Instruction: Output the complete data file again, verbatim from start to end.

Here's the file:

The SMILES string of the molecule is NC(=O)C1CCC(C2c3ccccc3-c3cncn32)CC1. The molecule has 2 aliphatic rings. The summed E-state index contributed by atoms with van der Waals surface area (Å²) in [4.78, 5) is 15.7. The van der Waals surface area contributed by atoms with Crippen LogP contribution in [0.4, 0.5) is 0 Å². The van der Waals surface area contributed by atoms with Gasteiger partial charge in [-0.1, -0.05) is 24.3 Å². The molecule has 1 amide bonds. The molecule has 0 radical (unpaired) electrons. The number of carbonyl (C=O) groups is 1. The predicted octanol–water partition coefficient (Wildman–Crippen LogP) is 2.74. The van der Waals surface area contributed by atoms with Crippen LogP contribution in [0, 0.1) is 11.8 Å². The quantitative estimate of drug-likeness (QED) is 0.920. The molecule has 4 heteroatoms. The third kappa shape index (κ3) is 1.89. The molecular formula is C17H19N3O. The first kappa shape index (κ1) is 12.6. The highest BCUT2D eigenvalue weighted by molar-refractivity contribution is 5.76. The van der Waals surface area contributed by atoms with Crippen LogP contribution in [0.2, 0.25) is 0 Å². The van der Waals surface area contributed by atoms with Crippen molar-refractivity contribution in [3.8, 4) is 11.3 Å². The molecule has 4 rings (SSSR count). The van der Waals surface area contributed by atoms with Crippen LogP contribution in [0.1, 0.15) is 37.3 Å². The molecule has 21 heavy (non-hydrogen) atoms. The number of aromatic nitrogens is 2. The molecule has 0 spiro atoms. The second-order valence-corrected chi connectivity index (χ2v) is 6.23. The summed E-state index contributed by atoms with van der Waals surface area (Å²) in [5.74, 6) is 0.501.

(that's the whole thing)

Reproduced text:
The SMILES string of the molecule is NC(=O)C1CCC(C2c3ccccc3-c3cncn32)CC1. The molecule has 2 aliphatic rings. The summed E-state index contributed by atoms with van der Waals surface area (Å²) in [4.78, 5) is 15.7. The van der Waals surface area contributed by atoms with Crippen LogP contribution in [0.4, 0.5) is 0 Å². The van der Waals surface area contributed by atoms with Gasteiger partial charge in [-0.1, -0.05) is 24.3 Å². The molecule has 1 amide bonds. The molecule has 0 radical (unpaired) electrons. The number of carbonyl (C=O) groups is 1. The predicted octanol–water partition coefficient (Wildman–Crippen LogP) is 2.74. The van der Waals surface area contributed by atoms with Crippen LogP contribution in [0, 0.1) is 11.8 Å². The quantitative estimate of drug-likeness (QED) is 0.920. The molecule has 4 heteroatoms. The third kappa shape index (κ3) is 1.89. The molecular formula is C17H19N3O. The first kappa shape index (κ1) is 12.6. The highest BCUT2D eigenvalue weighted by molar-refractivity contribution is 5.76. The van der Waals surface area contributed by atoms with Crippen LogP contribution in [0.2, 0.25) is 0 Å². The van der Waals surface area contributed by atoms with Crippen molar-refractivity contribution in [3.8, 4) is 11.3 Å². The molecule has 4 rings (SSSR count). The van der Waals surface area contributed by atoms with Crippen LogP contribution in [0.1, 0.15) is 37.3 Å². The molecule has 21 heavy (non-hydrogen) atoms. The number of aromatic nitrogens is 2. The molecule has 0 spiro atoms. The second-order valence-corrected chi connectivity index (χ2v) is 6.23. The summed E-state index contributed by atoms with van der Waals surface area (Å²) in [5.74, 6) is 0.501.